A couple of Russian security researchers have found that the majority of 3G and 4G USB modems handed out by mobile operators to unsuspecting customers are wide open to attacks.
Macworld Australia reports the researchers tested multiple 3G and 4G sticks obtained from Russian telcos over the past few months and concluded that they pose a serious security threat. Most USB modems are produced by Chinese hardware makers Huawei and ZTE, and they are sold across the world with different mobile operators' stickers on top.
Sadly though, researchers Nikita Tarakanov and Oleg Kupreev could not test baseband attacks against Qualcomm chips used in the modems because in Putin's Russia it is illegal to own your own GSM base station, unless you are an intelligence agency or a telecom operator. Since practically all Russian oligarchs, politicians and crime bosses have a KGB background, we are rather surprised to see this limitation enforced.
In other words, there is still a lot of research to be done, but Tarakanov and Kupreev have already managed to demonstrate multiple ways of attacking the modems through software flaws. Since many modems are identical, their software is very similar and it is possible to make an image of the modem's file system, modify it and save it back on the modem.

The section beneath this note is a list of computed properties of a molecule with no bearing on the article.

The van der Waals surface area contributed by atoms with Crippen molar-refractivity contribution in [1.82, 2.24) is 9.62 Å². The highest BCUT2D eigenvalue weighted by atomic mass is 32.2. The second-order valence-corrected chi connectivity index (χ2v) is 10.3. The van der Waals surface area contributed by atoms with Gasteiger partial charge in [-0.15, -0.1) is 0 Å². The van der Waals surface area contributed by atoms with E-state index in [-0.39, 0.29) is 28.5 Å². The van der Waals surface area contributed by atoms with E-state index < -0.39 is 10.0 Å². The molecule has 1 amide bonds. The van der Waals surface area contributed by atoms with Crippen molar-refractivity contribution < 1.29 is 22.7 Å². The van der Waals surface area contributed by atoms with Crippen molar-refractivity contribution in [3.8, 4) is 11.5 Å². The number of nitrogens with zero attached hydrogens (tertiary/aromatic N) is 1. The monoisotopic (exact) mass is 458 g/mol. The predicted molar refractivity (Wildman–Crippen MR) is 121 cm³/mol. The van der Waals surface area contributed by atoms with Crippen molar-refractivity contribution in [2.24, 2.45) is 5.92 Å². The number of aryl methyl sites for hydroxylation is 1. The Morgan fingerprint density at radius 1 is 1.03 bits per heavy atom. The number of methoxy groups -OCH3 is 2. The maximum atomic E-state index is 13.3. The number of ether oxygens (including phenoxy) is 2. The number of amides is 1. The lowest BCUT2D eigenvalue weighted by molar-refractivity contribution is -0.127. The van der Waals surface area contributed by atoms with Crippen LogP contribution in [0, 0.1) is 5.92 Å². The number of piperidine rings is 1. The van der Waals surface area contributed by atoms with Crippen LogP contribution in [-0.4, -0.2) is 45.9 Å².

Tarakanov said this is surprisingly easy to do using free tools available from Huawei and other manufacturers.
Malware can easily detect the type of modem used and hijack it with malicious customisations of the code. The configuration files, which are also found on the modem, are in plain text and they are easy to modify. Attackers can simply reroute traffic to their servers and redefine DNS servers used for the internet connection. They can also tinker with custom configuration drives in such a way that the modems install malware instead of an antivirus program.
In addition, most modems are configured to automatically receive software updates from a single server. An attacker could potentially compromise the update server and take over heaps of modems handed out by multiple carriers.
Worse, Tarakanov said he did not even look for vulnerabilities in the actual modem drivers installed in the OS, but he is quite confident that they have vulnerabilities as well.